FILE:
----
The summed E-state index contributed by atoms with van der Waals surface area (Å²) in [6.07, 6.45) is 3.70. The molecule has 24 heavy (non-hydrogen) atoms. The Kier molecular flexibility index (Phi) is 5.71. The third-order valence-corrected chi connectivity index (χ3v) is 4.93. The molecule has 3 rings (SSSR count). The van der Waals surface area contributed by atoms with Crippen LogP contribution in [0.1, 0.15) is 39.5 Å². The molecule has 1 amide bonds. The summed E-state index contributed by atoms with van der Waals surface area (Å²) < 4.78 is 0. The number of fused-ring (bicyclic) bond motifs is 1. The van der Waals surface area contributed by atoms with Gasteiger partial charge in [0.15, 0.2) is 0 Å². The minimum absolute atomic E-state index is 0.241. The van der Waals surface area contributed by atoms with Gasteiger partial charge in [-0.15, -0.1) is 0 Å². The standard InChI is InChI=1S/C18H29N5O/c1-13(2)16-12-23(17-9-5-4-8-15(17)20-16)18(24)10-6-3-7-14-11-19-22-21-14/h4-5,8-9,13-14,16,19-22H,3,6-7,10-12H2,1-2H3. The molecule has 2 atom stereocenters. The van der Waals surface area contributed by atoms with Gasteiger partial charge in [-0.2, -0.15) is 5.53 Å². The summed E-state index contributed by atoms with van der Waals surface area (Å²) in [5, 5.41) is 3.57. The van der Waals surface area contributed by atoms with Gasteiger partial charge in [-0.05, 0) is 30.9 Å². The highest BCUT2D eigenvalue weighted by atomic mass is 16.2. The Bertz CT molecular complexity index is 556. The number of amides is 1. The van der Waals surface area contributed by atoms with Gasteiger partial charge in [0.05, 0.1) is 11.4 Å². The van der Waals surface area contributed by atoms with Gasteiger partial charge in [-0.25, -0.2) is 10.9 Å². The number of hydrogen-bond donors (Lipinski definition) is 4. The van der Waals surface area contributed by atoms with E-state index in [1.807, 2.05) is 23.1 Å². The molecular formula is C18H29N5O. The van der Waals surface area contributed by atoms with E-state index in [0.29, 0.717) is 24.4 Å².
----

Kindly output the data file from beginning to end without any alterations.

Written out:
The summed E-state index contributed by atoms with van der Waals surface area (Å²) in [6.07, 6.45) is 3.70. The molecule has 24 heavy (non-hydrogen) atoms. The Kier molecular flexibility index (Phi) is 5.71. The third-order valence-corrected chi connectivity index (χ3v) is 4.93. The molecule has 3 rings (SSSR count). The van der Waals surface area contributed by atoms with Crippen LogP contribution in [0.1, 0.15) is 39.5 Å². The molecule has 1 amide bonds. The summed E-state index contributed by atoms with van der Waals surface area (Å²) < 4.78 is 0. The number of fused-ring (bicyclic) bond motifs is 1. The van der Waals surface area contributed by atoms with Gasteiger partial charge in [0.15, 0.2) is 0 Å². The minimum absolute atomic E-state index is 0.241. The van der Waals surface area contributed by atoms with Gasteiger partial charge in [-0.15, -0.1) is 0 Å². The standard InChI is InChI=1S/C18H29N5O/c1-13(2)16-12-23(17-9-5-4-8-15(17)20-16)18(24)10-6-3-7-14-11-19-22-21-14/h4-5,8-9,13-14,16,19-22H,3,6-7,10-12H2,1-2H3. The molecule has 2 atom stereocenters. The van der Waals surface area contributed by atoms with Gasteiger partial charge in [-0.2, -0.15) is 5.53 Å². The summed E-state index contributed by atoms with van der Waals surface area (Å²) in [5, 5.41) is 3.57. The van der Waals surface area contributed by atoms with Gasteiger partial charge in [-0.05, 0) is 30.9 Å². The highest BCUT2D eigenvalue weighted by atomic mass is 16.2. The Bertz CT molecular complexity index is 556. The number of amides is 1. The van der Waals surface area contributed by atoms with Gasteiger partial charge in [0.05, 0.1) is 11.4 Å². The van der Waals surface area contributed by atoms with Gasteiger partial charge in [-0.25, -0.2) is 10.9 Å². The number of hydrogen-bond donors (Lipinski definition) is 4. The van der Waals surface area contributed by atoms with E-state index in [1.807, 2.05) is 23.1 Å². The molecular formula is C18H29N5O. The van der Waals surface area contributed by atoms with E-state index in [0.29, 0.717) is 24.4 Å².